After this step, we would end up with the following information:

A little examination should reveal that the best possible combination of fake edges among the nodes \((1, 2, 3, 4)\) would be from the shortest paths between \((1, 2)\) and \((3, 4)\). Our extended graph would then look like this:

Try finding the solution now. Doing an Eulerian tour is now a breeze, and it is pretty evident that the edges that have to be visited twice are \((2, 1)\), \((4, 5)\) and \((3, 5)\). The final answer for this example is 109, the sum of all edges in this extended graph.

We are getting close, but we still haven’t figured out just exactly how are we going to find the best combination of fake edges. This is where the third and final algorithmic concept comes in: dynamic programming, with a little bit of bitwise manipulations.

Again, because the number of nodes is small, it is feasible to formulate the following D.P. relation:

The minimum cost of connecting pairs of nodes among the set \(S\) (represented as a bitmask in code).

This relation is very simple: the base case is an empty set of nodes, which has a cost of zero; otherwise we try every pair \(P\) of nodes among the set, and find the sum of the shortest path between the pair of nodes and the value of \(f(S - P)\). We keep the overall minimum of these values.

Let’s see an example of a top–down implementation of this in C++:

#define MAXN 15
#define INF  (1 << 30)

#define GetFS(b) ((b) & -(b))       // get first set bit
#define ClrFS(b) (b &= ~GetFS(b))   // clear first set bit

static const int m37pos[] = {
    32,  0,  1, 26,  2, 23, 27,  0,  3,
    16, 24, 30, 28, 11,  0, 13,  4,  7,
    17,  0, 25, 22, 31, 15, 29, 10, 12,
     6,  0, 21, 14,  9,  5, 20,  8, 19, 18
#define Ctz(x) (m37pos[(x) % 37])   // count of trailing zeroes

typedef unsigned int u32;

// We assume that this matrix contains the shortest paths among all pairs of
// vertices (i.e. after running Floyd-Warshall)
int g[MAXN][MAXN];

// Memoization structure
int memo[1 << MAXN];

 * Minimum cost of increasing by one the degree of the set of vertices given,
 * to make them even.
 * @param b Bitmask that represents the nodes with an odd degree
 * @return The minimum cost
int f(u32 b)
    if (b == 0) return 0;
    if (memo[b] >= 0) return memo[b];

    int best = INF;

    int nv = 0;    // number of vertices in the bitmask
    int vs[MAXN];  // list of vertices

    // populate list of vertices from the bitmask
    for (u32 r = b; r; ClrFS(r)) {
        u32 x = GetFS(r);
        vs[nv++] = Ctz(x);

    // try all pairs of vertices
    for (int i = 0; i < nv; ++i)
        for (int j = i + 1; j < nv; ++j) {

            u32 p = (1 << vs[i]) | (1 << vs[j]);
            int cur = g[ vs[i] ][ vs[j] ] + f(b & ~p);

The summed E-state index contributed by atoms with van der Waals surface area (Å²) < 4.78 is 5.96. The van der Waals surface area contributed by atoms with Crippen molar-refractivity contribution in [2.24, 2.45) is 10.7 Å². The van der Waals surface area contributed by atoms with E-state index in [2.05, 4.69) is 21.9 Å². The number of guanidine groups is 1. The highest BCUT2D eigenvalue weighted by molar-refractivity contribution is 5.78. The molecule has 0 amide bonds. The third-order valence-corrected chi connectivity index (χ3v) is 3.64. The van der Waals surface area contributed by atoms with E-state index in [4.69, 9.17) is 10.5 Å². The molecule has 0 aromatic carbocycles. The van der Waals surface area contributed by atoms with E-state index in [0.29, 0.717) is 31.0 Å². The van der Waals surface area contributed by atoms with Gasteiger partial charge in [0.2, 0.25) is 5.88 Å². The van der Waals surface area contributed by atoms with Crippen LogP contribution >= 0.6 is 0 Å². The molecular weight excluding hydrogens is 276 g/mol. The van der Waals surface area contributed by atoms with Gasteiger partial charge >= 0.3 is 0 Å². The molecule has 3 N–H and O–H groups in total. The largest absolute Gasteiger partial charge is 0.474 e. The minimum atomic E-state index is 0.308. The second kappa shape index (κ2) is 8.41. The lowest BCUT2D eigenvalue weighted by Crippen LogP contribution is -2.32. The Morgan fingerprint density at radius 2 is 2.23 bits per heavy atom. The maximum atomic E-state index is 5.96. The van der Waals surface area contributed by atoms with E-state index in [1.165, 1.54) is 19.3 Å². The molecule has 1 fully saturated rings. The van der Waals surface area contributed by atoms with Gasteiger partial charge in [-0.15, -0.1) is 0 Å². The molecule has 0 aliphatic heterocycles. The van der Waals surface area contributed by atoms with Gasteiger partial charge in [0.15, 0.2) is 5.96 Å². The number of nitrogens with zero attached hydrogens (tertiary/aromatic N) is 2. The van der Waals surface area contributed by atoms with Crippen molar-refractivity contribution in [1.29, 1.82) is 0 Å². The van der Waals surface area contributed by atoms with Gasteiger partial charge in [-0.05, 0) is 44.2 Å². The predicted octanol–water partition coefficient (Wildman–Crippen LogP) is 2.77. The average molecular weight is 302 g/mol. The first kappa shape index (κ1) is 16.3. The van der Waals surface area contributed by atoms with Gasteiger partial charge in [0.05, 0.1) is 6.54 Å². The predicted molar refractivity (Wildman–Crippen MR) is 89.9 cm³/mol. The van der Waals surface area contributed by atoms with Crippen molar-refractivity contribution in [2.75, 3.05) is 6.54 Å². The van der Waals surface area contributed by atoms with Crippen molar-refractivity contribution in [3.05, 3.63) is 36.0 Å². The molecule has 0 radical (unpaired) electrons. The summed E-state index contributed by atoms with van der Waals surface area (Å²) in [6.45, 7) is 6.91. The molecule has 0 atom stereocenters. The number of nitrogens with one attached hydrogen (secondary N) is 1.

if (cur < best) best = cur;


    return memo[b] = best;

There are a few interesting things in here for you to analyse if you haven’t done this kind of “bitwise” D.P. before, but they are very accessible once you are familiar with bitwise manipulations. The code from lines 4–13 just provides a few useful macros to deal with bits —the code for Ctz comes from Bit Twiddling Hacks, a very useful resource for you to explore, if you haven’t done so already.

There are two external data structures (lines 21 and 24) that we depend on, and then the D.P. function itself is defined on line 34. In order to call this function you need to fill the memo array with the value -1, and then pass the bitmask of all vertices with odd degree as a parameter. The value returned by f plus the sum of all edges in the original graph provide the final answer.

And now we have reached the end. We took elements from different algorithmic areas (graph theory, cycles, shortest paths, dynamic programming, bitwise calculations) to solve the Chinese postman problem. Wasn’t it fun?


  1. great writing.. but i am confused that why do we need m37pos[] ?
    and how we should call the dp function ?

    1. Hi,

      Sorry for the late reply, but I just noticed this comment (blogger thought it was spam).

      The m37pos array is not strictly necessary, it's just one of the ways to calculate the CTZ (count of trailing zeroes), and it's explained in the Bit Twiddling Hacks page I mentioned. However, there are other ways to do the same thing, so you can use whatever is most comfortable for you.

      About the D.P function, "f" should be called initially with a bitmask that represents all the nodes that have an odd degree.

  2. and Please use other syntax highlighter if possible as this highlighter show huge empty spaces which is odd to look !!

    1. Do you have any recommendation? I'd change it if I knew something better, but as of now I use this one because it's one of the easier ones to setup and I don't see many problems with it.

      I'm not sure what are those huge empty spaces you refer to... what browser do you use?

  3. Hi lbv, you can use __builtin_clz instead of m37pos array, is a built-in function provided by GCC.

    1. Thanks for the tip, Manuel.

      As I said in a previous comment, there are many ways to achieve the same thing. I'm aware of the GCC built-ins, but personally I prefer not to use any compiler-specific constructs.

      Your comment is still welcome, of course, and I think some will find it useful.